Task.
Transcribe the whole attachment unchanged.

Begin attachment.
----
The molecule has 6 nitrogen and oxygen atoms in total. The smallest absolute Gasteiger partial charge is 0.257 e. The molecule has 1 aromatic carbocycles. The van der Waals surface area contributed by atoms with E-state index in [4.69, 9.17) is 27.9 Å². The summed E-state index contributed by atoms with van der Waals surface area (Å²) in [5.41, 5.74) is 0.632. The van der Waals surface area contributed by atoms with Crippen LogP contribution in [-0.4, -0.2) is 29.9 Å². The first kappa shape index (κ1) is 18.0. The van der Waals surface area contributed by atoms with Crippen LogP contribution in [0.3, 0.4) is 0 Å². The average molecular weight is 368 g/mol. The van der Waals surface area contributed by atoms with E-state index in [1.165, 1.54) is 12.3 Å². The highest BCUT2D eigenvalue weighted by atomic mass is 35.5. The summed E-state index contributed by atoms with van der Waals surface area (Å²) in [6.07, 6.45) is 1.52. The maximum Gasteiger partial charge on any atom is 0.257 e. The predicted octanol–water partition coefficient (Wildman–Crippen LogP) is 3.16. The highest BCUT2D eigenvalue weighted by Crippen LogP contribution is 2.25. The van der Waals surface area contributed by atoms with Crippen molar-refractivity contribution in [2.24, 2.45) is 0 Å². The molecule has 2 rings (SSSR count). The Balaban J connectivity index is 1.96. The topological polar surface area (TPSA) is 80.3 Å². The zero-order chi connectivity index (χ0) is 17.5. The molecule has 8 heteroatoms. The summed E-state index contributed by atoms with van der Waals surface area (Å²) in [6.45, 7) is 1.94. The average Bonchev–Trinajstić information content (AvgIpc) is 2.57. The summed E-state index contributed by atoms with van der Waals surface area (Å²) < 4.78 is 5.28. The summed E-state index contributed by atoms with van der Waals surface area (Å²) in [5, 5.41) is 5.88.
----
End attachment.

The molecule has 6 nitrogen and oxygen atoms in total. The smallest absolute Gasteiger partial charge is 0.257 e. The molecule has 1 aromatic carbocycles. The van der Waals surface area contributed by atoms with E-state index in [4.69, 9.17) is 27.9 Å². The summed E-state index contributed by atoms with van der Waals surface area (Å²) in [5.41, 5.74) is 0.632. The van der Waals surface area contributed by atoms with Crippen LogP contribution in [-0.4, -0.2) is 29.9 Å². The first kappa shape index (κ1) is 18.0. The van der Waals surface area contributed by atoms with Crippen LogP contribution in [0.3, 0.4) is 0 Å². The average molecular weight is 368 g/mol. The van der Waals surface area contributed by atoms with E-state index in [1.165, 1.54) is 12.3 Å². The highest BCUT2D eigenvalue weighted by atomic mass is 35.5. The summed E-state index contributed by atoms with van der Waals surface area (Å²) in [6.07, 6.45) is 1.52. The maximum Gasteiger partial charge on any atom is 0.257 e. The predicted octanol–water partition coefficient (Wildman–Crippen LogP) is 3.16. The highest BCUT2D eigenvalue weighted by Crippen LogP contribution is 2.25. The van der Waals surface area contributed by atoms with Crippen molar-refractivity contribution in [2.24, 2.45) is 0 Å². The molecule has 2 rings (SSSR count). The Balaban J connectivity index is 1.96. The topological polar surface area (TPSA) is 80.3 Å². The zero-order chi connectivity index (χ0) is 17.5. The molecule has 8 heteroatoms. The summed E-state index contributed by atoms with van der Waals surface area (Å²) in [6.45, 7) is 1.94. The average Bonchev–Trinajstić information content (AvgIpc) is 2.57. The summed E-state index contributed by atoms with van der Waals surface area (Å²) < 4.78 is 5.28. The summed E-state index contributed by atoms with van der Waals surface area (Å²) in [5, 5.41) is 5.88.